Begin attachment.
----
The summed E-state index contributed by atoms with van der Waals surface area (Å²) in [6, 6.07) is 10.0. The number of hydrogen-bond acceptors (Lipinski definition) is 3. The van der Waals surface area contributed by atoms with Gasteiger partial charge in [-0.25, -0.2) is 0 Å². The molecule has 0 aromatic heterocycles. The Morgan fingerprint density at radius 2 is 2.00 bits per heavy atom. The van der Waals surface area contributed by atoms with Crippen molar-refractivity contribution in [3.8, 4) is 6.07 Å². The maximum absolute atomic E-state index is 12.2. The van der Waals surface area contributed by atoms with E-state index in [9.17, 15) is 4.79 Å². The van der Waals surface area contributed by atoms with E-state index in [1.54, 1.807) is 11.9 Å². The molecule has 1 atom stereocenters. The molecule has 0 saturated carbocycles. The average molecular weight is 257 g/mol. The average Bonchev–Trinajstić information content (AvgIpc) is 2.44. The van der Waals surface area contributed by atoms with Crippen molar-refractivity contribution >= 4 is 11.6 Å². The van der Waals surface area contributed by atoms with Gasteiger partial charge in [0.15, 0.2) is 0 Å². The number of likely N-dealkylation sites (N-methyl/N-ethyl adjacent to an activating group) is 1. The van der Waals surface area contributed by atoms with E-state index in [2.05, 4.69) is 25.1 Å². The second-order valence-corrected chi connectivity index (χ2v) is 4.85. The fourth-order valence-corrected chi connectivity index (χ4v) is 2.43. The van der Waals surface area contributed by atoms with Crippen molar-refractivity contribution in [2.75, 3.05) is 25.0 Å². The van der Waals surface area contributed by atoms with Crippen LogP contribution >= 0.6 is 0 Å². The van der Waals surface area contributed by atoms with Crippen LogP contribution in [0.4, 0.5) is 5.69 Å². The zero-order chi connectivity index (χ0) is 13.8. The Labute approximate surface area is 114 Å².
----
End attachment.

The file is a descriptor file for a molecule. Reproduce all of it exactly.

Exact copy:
The summed E-state index contributed by atoms with van der Waals surface area (Å²) in [6, 6.07) is 10.0. The number of hydrogen-bond acceptors (Lipinski definition) is 3. The van der Waals surface area contributed by atoms with Gasteiger partial charge in [-0.25, -0.2) is 0 Å². The molecule has 0 aromatic heterocycles. The Morgan fingerprint density at radius 2 is 2.00 bits per heavy atom. The van der Waals surface area contributed by atoms with Crippen molar-refractivity contribution in [3.8, 4) is 6.07 Å². The maximum absolute atomic E-state index is 12.2. The van der Waals surface area contributed by atoms with E-state index in [9.17, 15) is 4.79 Å². The van der Waals surface area contributed by atoms with E-state index in [1.54, 1.807) is 11.9 Å². The molecule has 1 atom stereocenters. The molecule has 0 saturated carbocycles. The average molecular weight is 257 g/mol. The average Bonchev–Trinajstić information content (AvgIpc) is 2.44. The van der Waals surface area contributed by atoms with Crippen molar-refractivity contribution >= 4 is 11.6 Å². The van der Waals surface area contributed by atoms with Gasteiger partial charge in [0.15, 0.2) is 0 Å². The number of likely N-dealkylation sites (N-methyl/N-ethyl adjacent to an activating group) is 1. The van der Waals surface area contributed by atoms with E-state index in [2.05, 4.69) is 25.1 Å². The second-order valence-corrected chi connectivity index (χ2v) is 4.85. The fourth-order valence-corrected chi connectivity index (χ4v) is 2.43. The van der Waals surface area contributed by atoms with Crippen molar-refractivity contribution in [2.75, 3.05) is 25.0 Å². The van der Waals surface area contributed by atoms with Crippen LogP contribution >= 0.6 is 0 Å². The van der Waals surface area contributed by atoms with Crippen LogP contribution in [0.4, 0.5) is 5.69 Å². The zero-order chi connectivity index (χ0) is 13.8. The Labute approximate surface area is 114 Å².